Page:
HJ: Point in case, the digestive system is at the center of your health. Nearly every disease or illness results from imbalances in diet, which lead to imbalances in the digestive system. If you simply focs on improving digestion, you will also be addressing almost every potential illness that humans tend to suffer from. – Truth
The digestive system 101: Here’s how it really works (and how to keep it healthy)
by PF Louis
(NaturalNews) Health begins in the gut has been a central theme of Traditional Chinese Medicine (TCM) and Ayurvedic health principles. This includes the complete digestive system, with special emphasis on the spleen and liver in both ancient traditions.
The whole cycle of digestion and nutrient absorption, from chewing to bowel elimination, should take 24 hours more or less depending on what’s been eaten.
More time indicates a sluggish metabolism with foods, especially meats, putrefying in the gut and/or constipation; while less time indicates not enough nutrients are being absorbed.
A simple test with beets can reveal how long your digestive cycle is. Eliminating beets’ creates a red stool. Eat beets and see how long it takes for you to produce a red stool.
Of course, there are other phases and contributing organs involved with digestion.
From mouth to stomach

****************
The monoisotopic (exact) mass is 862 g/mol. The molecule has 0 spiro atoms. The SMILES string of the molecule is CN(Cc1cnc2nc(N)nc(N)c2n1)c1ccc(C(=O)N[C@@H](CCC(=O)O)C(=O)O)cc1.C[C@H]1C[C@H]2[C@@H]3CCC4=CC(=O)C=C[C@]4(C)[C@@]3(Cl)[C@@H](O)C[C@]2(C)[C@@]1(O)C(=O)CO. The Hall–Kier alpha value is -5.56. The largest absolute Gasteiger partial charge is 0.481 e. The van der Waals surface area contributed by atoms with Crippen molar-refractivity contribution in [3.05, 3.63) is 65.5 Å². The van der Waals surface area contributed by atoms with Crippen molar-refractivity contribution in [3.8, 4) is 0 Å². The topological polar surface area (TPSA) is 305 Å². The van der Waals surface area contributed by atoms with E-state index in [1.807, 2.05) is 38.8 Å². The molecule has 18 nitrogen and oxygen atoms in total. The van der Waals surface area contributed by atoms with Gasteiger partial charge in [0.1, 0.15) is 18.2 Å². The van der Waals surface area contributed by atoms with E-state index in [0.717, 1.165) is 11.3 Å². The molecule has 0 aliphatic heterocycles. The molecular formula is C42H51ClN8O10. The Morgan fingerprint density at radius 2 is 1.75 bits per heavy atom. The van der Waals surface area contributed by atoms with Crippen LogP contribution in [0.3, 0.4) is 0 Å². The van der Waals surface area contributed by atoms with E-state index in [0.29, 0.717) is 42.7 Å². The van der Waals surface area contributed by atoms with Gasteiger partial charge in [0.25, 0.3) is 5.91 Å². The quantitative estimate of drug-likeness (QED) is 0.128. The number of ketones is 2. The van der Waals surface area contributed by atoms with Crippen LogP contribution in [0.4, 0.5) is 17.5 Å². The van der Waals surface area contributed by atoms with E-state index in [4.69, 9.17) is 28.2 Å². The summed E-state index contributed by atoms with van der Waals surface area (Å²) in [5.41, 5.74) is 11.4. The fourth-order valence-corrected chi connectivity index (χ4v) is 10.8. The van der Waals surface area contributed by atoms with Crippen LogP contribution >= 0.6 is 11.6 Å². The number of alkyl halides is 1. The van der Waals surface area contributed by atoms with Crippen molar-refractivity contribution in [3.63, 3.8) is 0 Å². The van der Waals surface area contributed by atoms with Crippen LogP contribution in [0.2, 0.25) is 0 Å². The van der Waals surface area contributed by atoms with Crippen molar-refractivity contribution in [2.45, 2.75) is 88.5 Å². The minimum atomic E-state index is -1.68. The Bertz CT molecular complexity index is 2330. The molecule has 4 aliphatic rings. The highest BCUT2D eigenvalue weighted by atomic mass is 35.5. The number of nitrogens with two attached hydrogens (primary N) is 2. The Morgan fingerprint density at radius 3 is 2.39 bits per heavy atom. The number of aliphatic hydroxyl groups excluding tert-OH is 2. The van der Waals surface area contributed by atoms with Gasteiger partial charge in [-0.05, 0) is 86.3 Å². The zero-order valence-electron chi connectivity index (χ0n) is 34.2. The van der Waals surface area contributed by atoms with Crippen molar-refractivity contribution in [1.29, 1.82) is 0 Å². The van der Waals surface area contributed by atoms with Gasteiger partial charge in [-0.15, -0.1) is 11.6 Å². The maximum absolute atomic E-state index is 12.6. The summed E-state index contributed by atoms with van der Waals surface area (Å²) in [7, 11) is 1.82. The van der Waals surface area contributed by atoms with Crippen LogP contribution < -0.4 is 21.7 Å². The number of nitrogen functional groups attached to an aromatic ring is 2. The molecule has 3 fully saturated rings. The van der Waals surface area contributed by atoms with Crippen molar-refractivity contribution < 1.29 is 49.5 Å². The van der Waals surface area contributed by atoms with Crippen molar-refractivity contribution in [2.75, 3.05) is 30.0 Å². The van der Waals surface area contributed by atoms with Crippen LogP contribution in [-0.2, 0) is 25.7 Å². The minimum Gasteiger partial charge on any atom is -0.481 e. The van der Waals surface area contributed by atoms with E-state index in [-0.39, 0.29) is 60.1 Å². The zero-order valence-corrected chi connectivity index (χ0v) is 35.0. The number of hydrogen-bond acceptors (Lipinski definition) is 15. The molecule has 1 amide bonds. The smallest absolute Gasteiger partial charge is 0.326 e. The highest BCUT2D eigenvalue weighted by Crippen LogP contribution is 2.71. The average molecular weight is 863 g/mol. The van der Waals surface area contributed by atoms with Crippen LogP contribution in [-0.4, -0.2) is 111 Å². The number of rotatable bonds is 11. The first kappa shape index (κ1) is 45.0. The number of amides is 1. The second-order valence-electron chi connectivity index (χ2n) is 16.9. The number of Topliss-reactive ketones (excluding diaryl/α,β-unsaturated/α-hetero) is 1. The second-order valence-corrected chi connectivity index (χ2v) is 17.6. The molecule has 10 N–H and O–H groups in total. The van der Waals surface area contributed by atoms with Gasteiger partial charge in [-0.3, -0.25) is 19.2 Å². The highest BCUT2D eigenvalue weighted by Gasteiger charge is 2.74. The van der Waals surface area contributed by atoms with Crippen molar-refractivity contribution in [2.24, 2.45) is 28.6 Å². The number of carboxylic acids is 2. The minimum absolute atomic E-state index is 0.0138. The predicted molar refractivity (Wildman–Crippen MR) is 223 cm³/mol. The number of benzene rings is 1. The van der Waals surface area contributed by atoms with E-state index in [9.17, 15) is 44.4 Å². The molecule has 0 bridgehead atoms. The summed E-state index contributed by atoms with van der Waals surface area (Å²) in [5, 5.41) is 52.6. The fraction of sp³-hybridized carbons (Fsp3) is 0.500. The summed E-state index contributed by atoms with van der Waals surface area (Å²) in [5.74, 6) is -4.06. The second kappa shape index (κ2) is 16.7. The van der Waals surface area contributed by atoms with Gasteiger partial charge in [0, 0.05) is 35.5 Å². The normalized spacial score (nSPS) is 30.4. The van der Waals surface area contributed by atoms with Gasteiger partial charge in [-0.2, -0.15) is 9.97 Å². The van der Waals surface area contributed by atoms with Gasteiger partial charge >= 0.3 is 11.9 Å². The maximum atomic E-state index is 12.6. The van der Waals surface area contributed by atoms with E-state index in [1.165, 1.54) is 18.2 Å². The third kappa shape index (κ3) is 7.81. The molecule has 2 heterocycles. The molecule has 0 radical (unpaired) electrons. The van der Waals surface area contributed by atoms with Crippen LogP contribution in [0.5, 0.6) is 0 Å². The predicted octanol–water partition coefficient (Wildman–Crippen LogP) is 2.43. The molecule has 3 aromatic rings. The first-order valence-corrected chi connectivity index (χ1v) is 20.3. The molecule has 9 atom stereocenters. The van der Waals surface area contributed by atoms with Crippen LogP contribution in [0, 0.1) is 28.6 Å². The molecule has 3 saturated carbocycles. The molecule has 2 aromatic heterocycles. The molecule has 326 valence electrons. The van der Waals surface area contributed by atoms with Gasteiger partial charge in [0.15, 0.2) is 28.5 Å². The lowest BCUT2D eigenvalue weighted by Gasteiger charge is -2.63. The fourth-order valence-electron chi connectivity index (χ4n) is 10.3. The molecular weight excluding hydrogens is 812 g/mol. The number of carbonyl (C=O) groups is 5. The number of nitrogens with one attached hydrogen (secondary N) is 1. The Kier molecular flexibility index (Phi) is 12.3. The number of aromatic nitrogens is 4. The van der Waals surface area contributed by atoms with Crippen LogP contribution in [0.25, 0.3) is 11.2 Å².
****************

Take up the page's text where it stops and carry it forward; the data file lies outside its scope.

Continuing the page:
As you become aware of the food visually or by smell, the brain signals glands to begin secreting juices into saliva. The saliva and juices are intensified as you chew, and the saliva contains enzymes that begin working on removing nutrients from the food.
This is why many recommend chewing slowly and more often than usual.
As the saliva moistened food slides down the throat, it comes to a fork in the road. One fork is the trachea, which connects to the bronchial and lung area. The other is the esophagus leading into the stomach.
The act of swallowing closes a flap over the trachea and opens the upper esophageal sphincter allowing the food to bypass the airway and enter the esophagus to the stomach.
The esophagus undergoes contractions to push food down to the lower esophageal sphincter, which opens to let the food into the stomach and shuts to prevent stomach acids from coming up that creates acid reflux (heartburn).
The stomach secrets acid enzymes while mucous protects the inner walls. The walls churn to mix the acid and food, creating a liquid or pasty solution, depending on the food type, which the small intestine can handle.
Read the rest of the article here: Natural News